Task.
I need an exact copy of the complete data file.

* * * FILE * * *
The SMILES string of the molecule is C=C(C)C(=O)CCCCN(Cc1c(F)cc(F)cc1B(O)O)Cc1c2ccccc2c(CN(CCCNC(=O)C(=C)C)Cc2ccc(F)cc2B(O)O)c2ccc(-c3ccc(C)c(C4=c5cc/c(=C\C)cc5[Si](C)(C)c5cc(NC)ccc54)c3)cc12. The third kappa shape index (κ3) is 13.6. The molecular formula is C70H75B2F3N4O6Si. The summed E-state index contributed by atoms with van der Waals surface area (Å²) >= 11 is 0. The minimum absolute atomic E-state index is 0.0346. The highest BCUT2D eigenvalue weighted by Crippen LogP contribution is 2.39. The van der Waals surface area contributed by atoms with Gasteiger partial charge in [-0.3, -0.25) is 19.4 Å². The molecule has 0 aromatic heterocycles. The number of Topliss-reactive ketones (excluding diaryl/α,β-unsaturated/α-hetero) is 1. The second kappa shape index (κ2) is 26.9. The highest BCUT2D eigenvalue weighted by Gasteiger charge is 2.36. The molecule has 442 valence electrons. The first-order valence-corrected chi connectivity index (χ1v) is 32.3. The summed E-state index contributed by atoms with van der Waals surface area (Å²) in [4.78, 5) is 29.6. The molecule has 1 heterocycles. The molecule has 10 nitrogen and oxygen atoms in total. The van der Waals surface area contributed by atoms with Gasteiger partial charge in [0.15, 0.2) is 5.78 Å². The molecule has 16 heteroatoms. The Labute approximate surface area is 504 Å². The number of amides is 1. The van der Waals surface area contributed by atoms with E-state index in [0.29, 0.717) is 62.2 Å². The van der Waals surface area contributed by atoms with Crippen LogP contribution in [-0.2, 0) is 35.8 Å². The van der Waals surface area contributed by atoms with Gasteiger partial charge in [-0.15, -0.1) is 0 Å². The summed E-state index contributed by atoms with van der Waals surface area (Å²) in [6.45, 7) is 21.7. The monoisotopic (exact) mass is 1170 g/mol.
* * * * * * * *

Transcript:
The SMILES string of the molecule is C=C(C)C(=O)CCCCN(Cc1c(F)cc(F)cc1B(O)O)Cc1c2ccccc2c(CN(CCCNC(=O)C(=C)C)Cc2ccc(F)cc2B(O)O)c2ccc(-c3ccc(C)c(C4=c5cc/c(=C\C)cc5[Si](C)(C)c5cc(NC)ccc54)c3)cc12. The third kappa shape index (κ3) is 13.6. The molecular formula is C70H75B2F3N4O6Si. The summed E-state index contributed by atoms with van der Waals surface area (Å²) >= 11 is 0. The minimum absolute atomic E-state index is 0.0346. The highest BCUT2D eigenvalue weighted by Crippen LogP contribution is 2.39. The van der Waals surface area contributed by atoms with Gasteiger partial charge in [-0.3, -0.25) is 19.4 Å². The molecule has 0 aromatic heterocycles. The number of Topliss-reactive ketones (excluding diaryl/α,β-unsaturated/α-hetero) is 1. The second kappa shape index (κ2) is 26.9. The highest BCUT2D eigenvalue weighted by Gasteiger charge is 2.36. The molecule has 442 valence electrons. The first-order valence-corrected chi connectivity index (χ1v) is 32.3. The summed E-state index contributed by atoms with van der Waals surface area (Å²) in [4.78, 5) is 29.6. The molecule has 1 heterocycles. The molecule has 10 nitrogen and oxygen atoms in total. The van der Waals surface area contributed by atoms with Gasteiger partial charge in [0.15, 0.2) is 5.78 Å². The molecule has 16 heteroatoms. The Labute approximate surface area is 504 Å². The number of amides is 1. The van der Waals surface area contributed by atoms with E-state index in [0.29, 0.717) is 62.2 Å². The van der Waals surface area contributed by atoms with Crippen LogP contribution in [-0.2, 0) is 35.8 Å². The van der Waals surface area contributed by atoms with Gasteiger partial charge in [-0.15, -0.1) is 0 Å². The summed E-state index contributed by atoms with van der Waals surface area (Å²) in [6.45, 7) is 21.7. The monoisotopic (exact) mass is 1170 g/mol.